Street Hassle Synopsis

A tape recorder begins to roll. A nervous, young reporter from a local free newspaper, attempting to find a “human interest” story, begins to question a man hidden in shadows. The man chain-smokes like a chimney. They sit on opposite ends of a junk strewn table, in the middle of a collapsing, rotted out warehouse. This is the home of Martin, Male Hustler. The reporter has come to question him about his life and experiences. Attempting to sidetrack the reporter from digging too deeply into his personal life, he narrates to her lurid tales of his first experiences, run-ins with homophobic cops and attempts to get out of the life by going to college to become a teacher and to improve his writing. But the reporter has also interviewed, an old friend of Martin’s; Crista, a punk rocker. On his end, Martin is openly bitter about Crista, as he blames her as the source of his current woes. In the course of the parallel interviews, we learn why Martin feels this way about Crista, and how for a time Crista was once Martin’s personal savior and greatest supporter through college and getting cleaned up. Until one day, Crista sets up a meeting with Martin to meet an old writing friend, Jacob Mailer, who she believes will help him out with his current manuscript, an autobiographical tale about a male prostitute. However, there’s one thing Crista doesn’t know about Jacob. He was once Martin’s screenwriting teacher and is a seducer of his students, male and female. Martin always detested him for his arrogance and smarm, and now is shocked to find himself having dinner with his worst enemy. Things grow more intense, as Jacob makes it painfully clear he cares nothing about Martin’s writing, and using his foreknowledge about Martin’s life as a prostitute, he attempts to buy him for sexual favors. This triggers a particularly violent memory from his past, involving the revelation of him being raped by his father, that intensifies his hatred and self-loathing at this moment. He ends up agreeing to Jacob’s proposal, but in the midst of their sexual encounter he turns the table on Jacob, in a scene that merges his past memories with his father with this moment with Jacob. These painful memories and demons that haunt Martin force him, in a shattering conclusion, to come clean with the interviewer with his emotions, about why he lead the life of a hustler, and why it’s more difficult than he ever could imagine to leave his life of hustling and dealing.

Street Hassle is a 20-minute short film, which is currently a work-in-progress seeking completion funds. I am the Writer-Director-Producer of the film and expect to complete it by January 2009. The majority of the film has already been shot, in a combination of 16mm Black & White and Color Negative film stock.

From a aesthetics and style standpoint, it is meant to pay homage to the Docudrama aspects of Bob Fosse’s Lenny and Star 80, in it’s use of faked “interviews” and the flashback structure with interview narration playing occasionally on top. The Color Footage will be desaturated in post, as the film is meant to be shown as a purely B & W film. This is done for two reasons: 1) The actual B & W stock is used on the “interview” sections of the film, to give those scenes a grainier documentary feel, in contrast to the crisper-naturalistic color stock for the narrative moments. 2) The lighting for color stock gives me more flexibility in lighting set-ups for dramatic purposes, than B & W stock, which has lower E.I. settings for simpler lighting set-ups. From a narrative perspective, I am attempting to tackle something that I feel isn’t talked about very often. How gay prostitution as a profession is an area of society not usually explored in any great detail in the cinematic world, or when it is explored in cinema, the characters aren't treated with much empathy or explored on deeper levels of what led them down this path. I feel that the emotional, psychological and physical impact of this life, whether you agree or disagree with the choices in life hustlers and prostitutes make or not, isn't explored very often or with much depth. I suppose that I started, like the interviewer in the story, trying to explore this subject from a sociological level, but realized I couldn't do it from too detached a perspective. My goal is provide emotional and intimate attachment to characters one wouldn’t be inclined at first to feel such closeness towards. I want to make the audience think and feel at the same time, so that you didn't come away from it thinking "well that was a pleasant timekiller", and then forget about it 10 minutes later. I want you to remember. To know that it had an impact on your life in the same way it did on mine.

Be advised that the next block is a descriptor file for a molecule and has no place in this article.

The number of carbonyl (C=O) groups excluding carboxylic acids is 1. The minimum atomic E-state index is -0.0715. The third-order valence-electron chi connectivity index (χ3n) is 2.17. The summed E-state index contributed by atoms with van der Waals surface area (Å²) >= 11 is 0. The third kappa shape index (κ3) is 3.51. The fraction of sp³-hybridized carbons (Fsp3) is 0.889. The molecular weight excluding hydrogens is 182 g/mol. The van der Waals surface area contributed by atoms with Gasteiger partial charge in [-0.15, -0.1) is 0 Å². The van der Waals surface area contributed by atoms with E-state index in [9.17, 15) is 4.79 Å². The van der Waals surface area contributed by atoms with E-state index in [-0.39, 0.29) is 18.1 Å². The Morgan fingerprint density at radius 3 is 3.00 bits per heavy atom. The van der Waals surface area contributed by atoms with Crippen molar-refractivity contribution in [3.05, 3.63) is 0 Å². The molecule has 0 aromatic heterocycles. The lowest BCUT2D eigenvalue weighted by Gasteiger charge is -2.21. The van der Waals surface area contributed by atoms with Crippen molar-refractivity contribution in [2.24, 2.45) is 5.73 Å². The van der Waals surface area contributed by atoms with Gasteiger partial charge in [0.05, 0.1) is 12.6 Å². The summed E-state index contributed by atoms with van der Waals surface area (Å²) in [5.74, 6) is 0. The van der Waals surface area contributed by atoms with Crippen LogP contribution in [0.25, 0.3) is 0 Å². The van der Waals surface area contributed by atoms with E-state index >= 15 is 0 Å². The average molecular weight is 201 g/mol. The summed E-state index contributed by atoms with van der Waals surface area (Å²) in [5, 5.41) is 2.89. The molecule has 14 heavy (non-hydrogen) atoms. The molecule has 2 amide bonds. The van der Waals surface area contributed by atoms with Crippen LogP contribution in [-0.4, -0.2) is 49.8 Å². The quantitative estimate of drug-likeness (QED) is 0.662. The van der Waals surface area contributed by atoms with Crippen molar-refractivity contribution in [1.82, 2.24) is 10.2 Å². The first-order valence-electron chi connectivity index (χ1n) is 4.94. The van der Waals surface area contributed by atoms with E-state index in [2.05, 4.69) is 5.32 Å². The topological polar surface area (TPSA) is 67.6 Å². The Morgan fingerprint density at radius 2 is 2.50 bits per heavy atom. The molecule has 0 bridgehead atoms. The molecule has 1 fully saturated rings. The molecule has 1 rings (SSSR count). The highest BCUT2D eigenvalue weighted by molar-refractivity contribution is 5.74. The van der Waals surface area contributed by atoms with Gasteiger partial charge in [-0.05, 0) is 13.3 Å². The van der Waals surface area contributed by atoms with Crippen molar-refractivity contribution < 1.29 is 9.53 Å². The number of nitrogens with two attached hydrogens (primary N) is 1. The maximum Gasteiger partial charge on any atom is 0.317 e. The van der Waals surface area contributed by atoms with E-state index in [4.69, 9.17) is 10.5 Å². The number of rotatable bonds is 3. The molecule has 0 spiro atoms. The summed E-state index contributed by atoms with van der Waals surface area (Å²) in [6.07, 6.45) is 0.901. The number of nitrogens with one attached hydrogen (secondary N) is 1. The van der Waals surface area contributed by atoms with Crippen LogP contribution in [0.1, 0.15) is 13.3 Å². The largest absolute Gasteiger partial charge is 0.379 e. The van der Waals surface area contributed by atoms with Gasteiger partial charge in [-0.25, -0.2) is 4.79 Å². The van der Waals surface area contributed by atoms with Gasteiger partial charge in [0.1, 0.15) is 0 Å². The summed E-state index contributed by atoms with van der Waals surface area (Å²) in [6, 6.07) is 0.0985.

I have based this on hours of interviews and research with various former pimps, drug dealers and hustlers, as well as on pre-existing studies on the causes and effects of Prostitution on a personal and sociological level. I did this in the attempt to make the characters live and breath as three-dimensional, flawed individuals, who deserve to be treated better than they are usually portrayed in the media.

I want to promote this primarily among GLBT Cinema festivals, which are fast becoming a large percentage of the film festival circuit in the United States. My ultimate goal with this film is to give voice to those who have none, to push issues that involve GLBT themes and to be used as an example for other artists to be as direct and upfront about their artistic goals as possible, and to find emotional beauty in even the grimmest of circumstances. I have strived to do this in my previous experimental and student works, and wish to continue in my personal and professional lives as well.

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